A good friend of mine, Steve Millard, a true modern telecoms-data movement pioneer, among many other things, keeps me on his intriguing mailing list. Last night (1230.07) I got what follows. As a kid who, in the early 50s, was subjected to "get under the desk" drills in the face of Soviet nucs, perhaps this has special resonance.
But I think the issue is broader than that—fact is, what follows kept me up most of last night (Sunday 1230). In a hyper-rank-conscious society (the Soviets), one incredibly thoughtful Red Army Colonel may have saved the world courtesy one and only one thing—common sense.
My message, though, is not just a tribute to applied common sense. As the new year approaches, I'd urge you to use this story as a reminder of how precious and precarious life is. Last year I touted a wonderful book, The Manager's Book of Decencies: How Small Gestures Build Great Companies, by Adecco exec Steve Harrison. I suggest using this Big Story of impending Nuclear Holocaust to remember small gestures. That is, take the time, with family and friends and colleagues and, indeed, strangers on the street, to smile or say thanks or somehow or other go the extra inch to introduce humanity into your moment-by-moment routines. Do this especially when you are harried and "don't have a second to waste." Between this amazing story about you and me and Colonel Stanislav Petrov and planetary nuclear incineration, and Dickens' Christmas Carol (I re-read it every Christmas), we should be humbled—and moved to give serious thought to the ways in which we transit the world on any given day, at any given moment.
"September 26th, 1983: The Day the World Almost Died," by Tony Rennell
Stanislav Petrov, a lieutenant-colonel in the military intelligence section of the Soviet Union's secret service, reluctantly eased himself into the commander's seat in the underground early warning bunker south of Moscow.
It should have been his night off but another officer had gone sick and he had been summoned at the last minute.
Before him were screens showing photographs of underground missile silos in the Midwest prairies of America, relayed from spy satellites in the sky.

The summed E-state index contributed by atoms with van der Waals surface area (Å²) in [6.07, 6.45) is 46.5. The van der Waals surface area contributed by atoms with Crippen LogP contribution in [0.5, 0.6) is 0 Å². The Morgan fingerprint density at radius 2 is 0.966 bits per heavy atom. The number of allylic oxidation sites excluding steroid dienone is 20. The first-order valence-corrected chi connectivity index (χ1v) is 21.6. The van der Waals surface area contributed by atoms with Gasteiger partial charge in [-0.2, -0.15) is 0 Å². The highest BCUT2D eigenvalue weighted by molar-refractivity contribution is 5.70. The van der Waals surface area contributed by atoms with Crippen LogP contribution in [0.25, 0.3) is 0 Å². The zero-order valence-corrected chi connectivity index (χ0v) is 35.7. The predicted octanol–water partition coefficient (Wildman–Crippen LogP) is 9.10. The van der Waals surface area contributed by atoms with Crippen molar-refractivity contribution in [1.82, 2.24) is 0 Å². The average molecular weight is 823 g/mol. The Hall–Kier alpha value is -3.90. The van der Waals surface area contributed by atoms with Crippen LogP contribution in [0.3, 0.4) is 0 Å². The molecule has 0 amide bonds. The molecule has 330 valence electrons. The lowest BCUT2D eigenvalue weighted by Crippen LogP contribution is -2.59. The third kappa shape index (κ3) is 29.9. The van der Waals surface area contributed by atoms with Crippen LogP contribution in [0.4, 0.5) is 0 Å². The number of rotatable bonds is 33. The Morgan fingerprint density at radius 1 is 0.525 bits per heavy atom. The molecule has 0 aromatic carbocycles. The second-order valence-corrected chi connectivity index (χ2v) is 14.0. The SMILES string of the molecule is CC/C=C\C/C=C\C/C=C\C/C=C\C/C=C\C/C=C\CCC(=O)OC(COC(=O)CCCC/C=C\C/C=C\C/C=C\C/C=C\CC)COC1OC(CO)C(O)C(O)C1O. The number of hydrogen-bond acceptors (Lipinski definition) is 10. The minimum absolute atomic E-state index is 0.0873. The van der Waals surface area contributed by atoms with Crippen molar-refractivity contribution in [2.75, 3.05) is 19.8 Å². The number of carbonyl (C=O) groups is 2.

He and his men watched and listened on headphones for any sign of movement—anything unusual that might suggest the U.S. was launching a nuclear attack.
This was the height of the Cold War between the USSR and the U.S. Both sides packed a formidable punch—hundreds of rockets and thousands of nuclear warheads capable of reducing the other to rubble.
It was a game of nerves, of bluff and counterbluff. Who would fire first? Would the other have the chance to retaliate?
The flying time of an inter-continental ballistic missile, from the U.S. to the USSR, and vice-versa, was around 12 minutes. If the Cold War were ever to go "hot," seconds could make the difference between life and death.
Everything would hinge on snap decisions. For now, though, as far as Petrov was concerned, more hinged on just getting through another boring night in which nothing ever happened.
Except then, suddenly, it did. A warning light flashed up, screaming red letters on a white background—"LAUNCH. LAUNCH." Deafening sirens wailed. The computer was telling him that the U.S. had just gone to war.
The blood drained from his face. He broke out in a cold sweat. But he kept his nerve. The computer had detected missiles being fired but the hazy screens were showing nothing untoward at all, no telltale flash of a missile roaring out of its silo into the sky. Could this be a computer glitch rather than Armageddon?
Instead of calling an alert that within minutes would have had Soviet missiles launched in a retaliatory strike, Petrov decided to wait.
The warning light flashed again—a second missile was, apparently, in the air. And then a third. Now the computer had stepped up the warning: "Missile attack imminent!"
But this did not make sense. The computer had supposedly detected three, no, now it was four, and then five rockets, but the numbers were still peculiarly small. It was a basic tenet of Cold War strategy that, if one side ever did make a preemptive strike, it would do so with a mass launch, an overwhelming force, not this dribble.
Petrov stuck to his common-sense reasoning. This had to be a mistake.
What if it wasn't? What if the holocaust the world had feared ever since the first nuclear bombs dropped on Japan in 1945, was actually happening before his very eyes—and he was doing nothing about it?
He would soon know. For the next ten minutes, Petrov sweated, counting down the missile time to Moscow. But there was no bright flash, no explosion 150 times greater than Hiroshima.
Instead, the sirens stopped blaring and the warning lights went off.
The alert on September 26th, 1983, had been a false one. Later, it was discovered that what the satellite's sensors had picked up and interpreted as missiles in flight was nothing more than high-altitude clouds.
Petrov's cool head had saved the world.
He got little thanks. He was relieved of his duties, sidelined, then quietly pensioned off. His experience that night was an extreme embarrassment to the Soviet Union.
Petrov may have prevented all out nuclear war, but at the cost of exposing the inadequacies of Moscow's much vaunted early warning shield.
Instead of feeling relieved, his masters in the Kremlin were more afraid than ever. They sank into a state of paranoia, fearful that in Washington, Ronald Reagan was planning a first-strike that would wipe them off the face of the earth.
The year was 1983 and—as a history documentary in a primetime slot on Channel 4 [UK] next weekend vividly shows—the next six weeks would be the most dangerous the world has ever experienced. ...
[Read the remainder of the article at dailymail.co.uk.]